Funny old game
What would Big Jack have made of today’s shoots?
This article is taken from the May 2022 issue of The Critic. To get the full magazine why not subscribe? Right now we’re offering five issues for just £10.
My knowledge of 1970s footballers is limited. But there is one — being the editor of Shooting Times — with whom I feel a sort of connection.
About four years ago, I was in the office, digging through the archives, when I came upon a grainy photograph of Jack Charlton reading the magazine to his three children.
As well as being a hard-tackling centre-half for “The Peacocks”, he appeared in two world cups, scored 35 goals in internationals, and was known as “the dirty big giraffe”, among Liverpool fans. When Charlton died, in 2020, his family said that for all he enjoyed football, fishing always meant more to him.
Charlton was involved in field sports all his life and if you were to ask the average countryman about his greatest achievement they’d almost certainly say Jack’s Game, the TV series which saw him travelling the country to do everything from beagling to ferreting.
Shooting began to be sold commercially, on a per-bird basis.
A couple of nights ago, while rewatching the episode where Charlton heads to Wales for a day’s driven shooting, it struck me that at the start he merrily says there are “ten million pheasants shot in the UK each year. Five million reared and five million wild”. I’m not quite sure where those numbers came from but 40 years on, shooting has — so to speak — exploded.
Due to agricultural intensification, there are now very few rough forgotten corners where wild pheasants can eke out a quiet living, but there are some fifty million captive-reared birds released every summer.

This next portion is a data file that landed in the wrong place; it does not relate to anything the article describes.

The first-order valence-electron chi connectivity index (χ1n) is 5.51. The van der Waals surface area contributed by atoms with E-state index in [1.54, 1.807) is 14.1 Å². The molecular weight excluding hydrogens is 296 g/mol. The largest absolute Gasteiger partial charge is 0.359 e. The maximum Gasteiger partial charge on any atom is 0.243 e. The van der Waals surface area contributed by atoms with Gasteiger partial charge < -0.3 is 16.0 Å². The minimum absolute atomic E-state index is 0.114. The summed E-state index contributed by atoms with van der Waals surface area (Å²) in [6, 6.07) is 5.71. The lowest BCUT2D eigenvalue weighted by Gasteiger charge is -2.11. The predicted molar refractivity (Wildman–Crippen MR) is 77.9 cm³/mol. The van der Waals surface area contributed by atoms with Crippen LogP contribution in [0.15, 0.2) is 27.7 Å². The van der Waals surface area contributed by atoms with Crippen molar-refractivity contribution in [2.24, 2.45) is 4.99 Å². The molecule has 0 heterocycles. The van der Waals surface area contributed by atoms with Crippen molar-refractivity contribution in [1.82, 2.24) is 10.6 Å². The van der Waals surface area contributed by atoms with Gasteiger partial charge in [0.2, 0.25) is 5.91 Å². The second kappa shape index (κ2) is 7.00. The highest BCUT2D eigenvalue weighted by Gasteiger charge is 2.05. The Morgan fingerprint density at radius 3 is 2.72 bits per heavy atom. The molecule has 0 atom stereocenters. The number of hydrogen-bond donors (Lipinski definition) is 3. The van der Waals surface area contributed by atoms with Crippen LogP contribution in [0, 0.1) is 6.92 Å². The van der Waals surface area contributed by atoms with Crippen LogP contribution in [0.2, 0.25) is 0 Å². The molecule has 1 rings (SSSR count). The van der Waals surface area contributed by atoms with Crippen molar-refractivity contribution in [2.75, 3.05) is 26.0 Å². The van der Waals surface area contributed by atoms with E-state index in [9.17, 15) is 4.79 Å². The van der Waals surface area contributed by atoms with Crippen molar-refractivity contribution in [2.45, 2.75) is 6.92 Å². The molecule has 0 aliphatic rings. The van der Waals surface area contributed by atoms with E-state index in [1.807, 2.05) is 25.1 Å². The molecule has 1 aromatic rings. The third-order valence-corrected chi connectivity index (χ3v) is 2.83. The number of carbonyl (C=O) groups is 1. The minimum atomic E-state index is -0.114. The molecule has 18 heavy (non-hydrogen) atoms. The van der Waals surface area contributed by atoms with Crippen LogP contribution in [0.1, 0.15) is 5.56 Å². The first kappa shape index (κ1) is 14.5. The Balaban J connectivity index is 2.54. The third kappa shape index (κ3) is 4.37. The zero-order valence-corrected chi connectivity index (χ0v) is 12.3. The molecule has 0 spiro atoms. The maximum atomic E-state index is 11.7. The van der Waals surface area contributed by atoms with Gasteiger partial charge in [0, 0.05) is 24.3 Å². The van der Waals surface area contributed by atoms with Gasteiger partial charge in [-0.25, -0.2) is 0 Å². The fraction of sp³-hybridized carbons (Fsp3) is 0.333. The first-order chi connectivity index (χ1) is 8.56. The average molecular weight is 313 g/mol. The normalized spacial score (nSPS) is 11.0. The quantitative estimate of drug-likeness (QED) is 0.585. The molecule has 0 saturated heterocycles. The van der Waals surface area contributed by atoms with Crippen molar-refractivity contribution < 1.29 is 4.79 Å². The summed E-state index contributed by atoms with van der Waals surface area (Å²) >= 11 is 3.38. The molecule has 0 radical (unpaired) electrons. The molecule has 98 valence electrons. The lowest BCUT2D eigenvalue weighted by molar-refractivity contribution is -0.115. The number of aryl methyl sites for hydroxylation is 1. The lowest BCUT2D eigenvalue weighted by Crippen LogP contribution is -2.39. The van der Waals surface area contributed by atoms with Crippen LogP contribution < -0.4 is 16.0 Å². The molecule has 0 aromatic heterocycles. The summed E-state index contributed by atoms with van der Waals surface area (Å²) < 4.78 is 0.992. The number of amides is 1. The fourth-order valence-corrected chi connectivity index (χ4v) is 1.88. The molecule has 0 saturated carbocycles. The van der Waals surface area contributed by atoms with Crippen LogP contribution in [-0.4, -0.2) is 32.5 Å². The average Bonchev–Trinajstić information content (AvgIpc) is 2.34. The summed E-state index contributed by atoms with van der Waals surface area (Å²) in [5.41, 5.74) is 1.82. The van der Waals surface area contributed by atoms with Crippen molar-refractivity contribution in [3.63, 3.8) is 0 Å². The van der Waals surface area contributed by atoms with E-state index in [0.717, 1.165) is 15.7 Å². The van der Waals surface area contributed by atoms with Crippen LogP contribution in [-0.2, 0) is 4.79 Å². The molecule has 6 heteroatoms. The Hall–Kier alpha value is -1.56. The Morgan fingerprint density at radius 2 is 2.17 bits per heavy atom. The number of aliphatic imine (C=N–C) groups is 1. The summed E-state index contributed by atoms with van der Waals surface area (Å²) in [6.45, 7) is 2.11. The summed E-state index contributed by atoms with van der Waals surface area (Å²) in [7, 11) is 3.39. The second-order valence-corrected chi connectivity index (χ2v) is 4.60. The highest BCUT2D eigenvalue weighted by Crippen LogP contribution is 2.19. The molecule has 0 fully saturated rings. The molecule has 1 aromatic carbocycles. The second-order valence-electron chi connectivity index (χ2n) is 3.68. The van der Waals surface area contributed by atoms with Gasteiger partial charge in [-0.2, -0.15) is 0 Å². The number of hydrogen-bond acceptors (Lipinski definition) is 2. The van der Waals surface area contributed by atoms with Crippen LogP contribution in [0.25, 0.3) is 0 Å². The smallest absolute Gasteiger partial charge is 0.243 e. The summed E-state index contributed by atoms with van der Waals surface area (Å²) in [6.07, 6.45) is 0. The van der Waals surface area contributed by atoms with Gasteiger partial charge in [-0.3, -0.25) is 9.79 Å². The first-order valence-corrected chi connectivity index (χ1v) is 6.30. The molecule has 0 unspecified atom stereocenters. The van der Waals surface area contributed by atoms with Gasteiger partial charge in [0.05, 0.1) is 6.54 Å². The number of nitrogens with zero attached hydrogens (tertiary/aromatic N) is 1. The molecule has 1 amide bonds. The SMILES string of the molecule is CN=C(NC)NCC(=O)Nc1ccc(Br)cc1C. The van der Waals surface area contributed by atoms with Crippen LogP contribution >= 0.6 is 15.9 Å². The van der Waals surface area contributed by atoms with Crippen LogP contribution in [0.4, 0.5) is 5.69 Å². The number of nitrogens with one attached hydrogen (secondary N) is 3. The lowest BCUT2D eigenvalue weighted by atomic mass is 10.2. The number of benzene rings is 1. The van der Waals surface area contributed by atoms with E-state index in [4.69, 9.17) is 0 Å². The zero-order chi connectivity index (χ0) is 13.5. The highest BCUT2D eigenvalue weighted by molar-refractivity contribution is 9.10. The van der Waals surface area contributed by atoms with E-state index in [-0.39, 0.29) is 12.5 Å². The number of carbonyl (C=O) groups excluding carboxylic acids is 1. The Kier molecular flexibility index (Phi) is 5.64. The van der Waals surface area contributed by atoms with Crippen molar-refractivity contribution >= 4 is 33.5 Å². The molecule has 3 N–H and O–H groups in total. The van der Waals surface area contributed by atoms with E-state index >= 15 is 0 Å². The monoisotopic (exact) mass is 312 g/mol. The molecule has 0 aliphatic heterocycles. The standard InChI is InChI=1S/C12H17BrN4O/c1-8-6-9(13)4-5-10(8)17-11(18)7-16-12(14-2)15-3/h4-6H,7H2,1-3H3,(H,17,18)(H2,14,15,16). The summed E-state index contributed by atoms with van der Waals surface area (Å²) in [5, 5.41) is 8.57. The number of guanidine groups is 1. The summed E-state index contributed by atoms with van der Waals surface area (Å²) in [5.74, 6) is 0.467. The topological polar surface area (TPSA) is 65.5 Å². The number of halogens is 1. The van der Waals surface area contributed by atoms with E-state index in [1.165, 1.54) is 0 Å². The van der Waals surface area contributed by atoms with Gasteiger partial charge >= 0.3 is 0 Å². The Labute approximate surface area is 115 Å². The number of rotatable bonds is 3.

When Charlton was my age, buying a day’s shooting would have almost been impossible. The wealthy had their own estates, while everybody else had to make do with lying out for geese on the foreshore or shooting rabbits.
In Jack’s adult life, though, all of that started to change and shooting began to be sold commercially, on a per-bird basis. There are plenty of scientists who recognise shooting is responsible for all sorts of ecological positives. Not least because it necessitates woodland being maintained to serve as drives.
But the sport’s transition from being a pastime for the few to becoming a business enjoyed by the many has had some pretty stark consequences. When Charlton was at the height of his footballing career, given the supply of game was so limited, butchers were paying two pounds a piece for birds. These days, so much gets shot that game dealers often charge estates to take their birds away. You wouldn’t be far off the mark if you suggested that carcasses have become a business by-product.
As much as a day’s shooting is wonderful escapism, the countryside doesn’t exist in a vacuum and world events mean that the forthcoming season is set to be the most disrupted in living memory. Pheasants are big consumers of wheat, 15 per cent of which is grown in Ukraine. But with farmers downing their tools and taking up arms, Europe’s breadbasket is out of office. At the same time, the cost of fertiliser, which shoots need to grow crops that birds shelter in, has rocketed. Not least because much of it comes from Russia. Finally, in France, a large producer of game birds, avian flu is spreading rapidly, which has resulted in a ban on bringing them across the Channel.
That dirty big giraffe would have got my vote
In Charlton’s day the situation would have been hard but it wouldn’t have been catastrophic. There wasn’t a big industry built on the sport, and wild birds that were still around would have kept people going. But things are more fragile now.
I’ve already heard of a few shoots knocking it on the head and almost nobody claims to know where we’ll be come Christmas. The real danger is that days get sold but costs climb even higher and operators end up with holes in their finances. It might lead to a great reset — perhaps with fewer birds being shot, game will become valuable again.
Either way, it’s the gamekeepers I worry about. In a generation they’ve gone from being people who worked hard for landowners and were given a cottage for life upon retirement to often being employed by businessmen who are happy to run them ragged, then lay them off when the wind changes.
What old Jack would have to say about it, I don’t know. He famously stood shoulder to shoulder with the miners on the picket line and was twice asked to stand as a Labour candidate. He never did, but that dirty big giraffe would have got my vote.
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